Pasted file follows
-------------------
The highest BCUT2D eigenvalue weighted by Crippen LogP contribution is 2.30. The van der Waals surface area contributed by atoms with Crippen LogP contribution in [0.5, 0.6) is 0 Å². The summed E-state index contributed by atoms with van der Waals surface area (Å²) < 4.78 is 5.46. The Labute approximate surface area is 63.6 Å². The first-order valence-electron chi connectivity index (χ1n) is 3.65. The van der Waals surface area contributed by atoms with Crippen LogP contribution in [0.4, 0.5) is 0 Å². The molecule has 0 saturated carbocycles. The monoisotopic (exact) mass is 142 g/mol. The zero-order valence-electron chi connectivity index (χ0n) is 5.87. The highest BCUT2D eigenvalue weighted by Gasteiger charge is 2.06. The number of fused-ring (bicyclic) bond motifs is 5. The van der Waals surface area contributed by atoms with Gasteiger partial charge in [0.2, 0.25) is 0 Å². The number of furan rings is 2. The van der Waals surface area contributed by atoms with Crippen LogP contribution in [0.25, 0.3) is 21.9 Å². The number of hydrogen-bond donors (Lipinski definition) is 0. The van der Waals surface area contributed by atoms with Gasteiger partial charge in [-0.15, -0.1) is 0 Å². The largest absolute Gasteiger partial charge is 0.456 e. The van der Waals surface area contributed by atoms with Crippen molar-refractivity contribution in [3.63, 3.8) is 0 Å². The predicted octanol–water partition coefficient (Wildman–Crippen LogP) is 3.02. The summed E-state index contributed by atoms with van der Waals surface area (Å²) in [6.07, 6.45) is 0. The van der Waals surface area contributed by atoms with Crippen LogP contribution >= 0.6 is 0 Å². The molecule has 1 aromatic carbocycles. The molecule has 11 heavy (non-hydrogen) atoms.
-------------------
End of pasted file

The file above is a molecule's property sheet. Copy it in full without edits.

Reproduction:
The highest BCUT2D eigenvalue weighted by Crippen LogP contribution is 2.30. The van der Waals surface area contributed by atoms with Crippen LogP contribution in [0.5, 0.6) is 0 Å². The summed E-state index contributed by atoms with van der Waals surface area (Å²) < 4.78 is 5.46. The Labute approximate surface area is 63.6 Å². The first-order valence-electron chi connectivity index (χ1n) is 3.65. The van der Waals surface area contributed by atoms with Crippen LogP contribution in [0.4, 0.5) is 0 Å². The molecule has 0 saturated carbocycles. The monoisotopic (exact) mass is 142 g/mol. The zero-order valence-electron chi connectivity index (χ0n) is 5.87. The highest BCUT2D eigenvalue weighted by Gasteiger charge is 2.06. The number of fused-ring (bicyclic) bond motifs is 5. The van der Waals surface area contributed by atoms with Gasteiger partial charge in [0.2, 0.25) is 0 Å². The number of furan rings is 2. The van der Waals surface area contributed by atoms with Crippen LogP contribution in [0.25, 0.3) is 21.9 Å². The number of hydrogen-bond donors (Lipinski definition) is 0. The van der Waals surface area contributed by atoms with Gasteiger partial charge in [-0.15, -0.1) is 0 Å². The largest absolute Gasteiger partial charge is 0.456 e. The van der Waals surface area contributed by atoms with Crippen molar-refractivity contribution in [3.63, 3.8) is 0 Å². The predicted octanol–water partition coefficient (Wildman–Crippen LogP) is 3.02. The summed E-state index contributed by atoms with van der Waals surface area (Å²) in [6.07, 6.45) is 0. The van der Waals surface area contributed by atoms with Crippen LogP contribution >= 0.6 is 0 Å². The molecule has 1 aromatic carbocycles. The molecule has 11 heavy (non-hydrogen) atoms.